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|Title:||Not the favored few : this is my land, my home.||Authors:||Hou, Jeremy Huihong.||Keywords:||DRNTU::Social sciences::Communication||Issue Date:||2009||Abstract:||This illustrated feature story documents an ongoing development project in Phnom Penh, Cambodia. The development of Boeung Kak Lake involves filling in the lake to create land in the city for commercial and residential properties. As a result, about 4,000 families living over the lake and its surrounds potentially face eviction from their homes without fair compensation. The legality of the development project has been disputed on a number of counts and this feature story examines the details of the lease agreement struck between the municipal government of Phnom Penh and a local private developer, Shukaku Inc. It also reports on alleged housing rights violations, in accordance with international human rights standards, which the Kingdom of Cambodia is obliged to adhere to, namely, the failure by the government to provide fair consideration of the residents’ housing needs and due compensation. Together with policemen and government activists, employees of Shukaku Inc frequently engage in what has been termed “intimidation tactics” by human rights advocates, to forcibly persuade the residents into accepting the compensation package and moving away from the lake. This is despite the residents having strong legal claims to ownership of the land. This feature story covers the accounts of key human rights advocates and residents affected by the development project as they attempt to challenge this controversial land agreement, which would result in the largest displacement of people, most of whom are poor and living in squalid conditions. In a society of the favored few, the poorest of the poor in Cambodia stand to lose their homes and livelihood to capitalist forces exerted by the elite – a growing group fed by corruption and impunity. What does it take for them to stand up to a weak government and a greedy property developer in the face of their imminent eviction? Can Cambodia’s investors, foreign aid donors and the United Nations pressurize the government for a change in its practices? Must economic development in a developing nation necessary impinge on the defenseless poor? This report hopes to raise some eyebrows.||URI:||http://hdl.handle.net/10356/17546||Rights:||Nanyang Technological University||Fulltext Permission:||restricted||Fulltext Availability:||With Fulltext|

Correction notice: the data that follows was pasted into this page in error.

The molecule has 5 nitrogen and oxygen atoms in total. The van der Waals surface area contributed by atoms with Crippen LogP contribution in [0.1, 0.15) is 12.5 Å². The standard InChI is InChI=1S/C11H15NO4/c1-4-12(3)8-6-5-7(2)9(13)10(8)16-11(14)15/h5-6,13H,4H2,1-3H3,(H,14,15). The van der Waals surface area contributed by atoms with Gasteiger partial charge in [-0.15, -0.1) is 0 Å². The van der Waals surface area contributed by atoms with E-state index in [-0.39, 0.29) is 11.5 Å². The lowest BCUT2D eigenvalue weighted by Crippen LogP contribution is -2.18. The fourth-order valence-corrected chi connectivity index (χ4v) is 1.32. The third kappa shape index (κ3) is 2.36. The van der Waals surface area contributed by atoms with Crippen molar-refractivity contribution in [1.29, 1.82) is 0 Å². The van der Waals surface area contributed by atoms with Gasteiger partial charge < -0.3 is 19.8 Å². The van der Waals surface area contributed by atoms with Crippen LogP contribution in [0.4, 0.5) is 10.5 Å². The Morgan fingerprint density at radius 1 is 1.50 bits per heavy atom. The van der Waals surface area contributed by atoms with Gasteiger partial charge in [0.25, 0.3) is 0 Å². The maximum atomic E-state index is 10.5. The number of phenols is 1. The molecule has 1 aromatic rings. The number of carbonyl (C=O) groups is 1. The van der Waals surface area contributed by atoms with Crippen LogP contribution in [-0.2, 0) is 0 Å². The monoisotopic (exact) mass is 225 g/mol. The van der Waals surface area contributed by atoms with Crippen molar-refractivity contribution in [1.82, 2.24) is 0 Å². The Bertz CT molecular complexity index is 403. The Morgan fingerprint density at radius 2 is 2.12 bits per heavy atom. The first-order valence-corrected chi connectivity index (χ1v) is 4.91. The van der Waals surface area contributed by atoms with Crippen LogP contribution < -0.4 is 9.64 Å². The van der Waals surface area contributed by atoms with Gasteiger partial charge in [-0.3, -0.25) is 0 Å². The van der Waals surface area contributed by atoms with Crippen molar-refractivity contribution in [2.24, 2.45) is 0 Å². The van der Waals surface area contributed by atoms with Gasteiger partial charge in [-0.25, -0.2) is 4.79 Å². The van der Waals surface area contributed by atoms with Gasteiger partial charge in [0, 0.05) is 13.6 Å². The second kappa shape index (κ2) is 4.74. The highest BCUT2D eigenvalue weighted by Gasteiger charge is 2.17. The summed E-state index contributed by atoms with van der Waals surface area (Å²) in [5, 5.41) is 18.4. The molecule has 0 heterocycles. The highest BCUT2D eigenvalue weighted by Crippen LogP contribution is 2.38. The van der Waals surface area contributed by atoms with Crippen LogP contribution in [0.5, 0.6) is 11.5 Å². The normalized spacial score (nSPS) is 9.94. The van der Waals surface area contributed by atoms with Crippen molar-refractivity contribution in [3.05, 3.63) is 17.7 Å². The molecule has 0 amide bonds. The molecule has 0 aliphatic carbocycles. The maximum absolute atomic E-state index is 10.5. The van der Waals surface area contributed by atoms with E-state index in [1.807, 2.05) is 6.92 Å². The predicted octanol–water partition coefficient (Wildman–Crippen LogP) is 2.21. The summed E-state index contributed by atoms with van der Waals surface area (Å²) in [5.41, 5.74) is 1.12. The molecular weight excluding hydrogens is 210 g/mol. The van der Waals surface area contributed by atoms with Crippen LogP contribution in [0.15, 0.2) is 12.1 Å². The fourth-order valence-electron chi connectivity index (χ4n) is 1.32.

|Appears in Collections:||WKWSCI Student Reports (FYP/IA/PA/PI/CA)|
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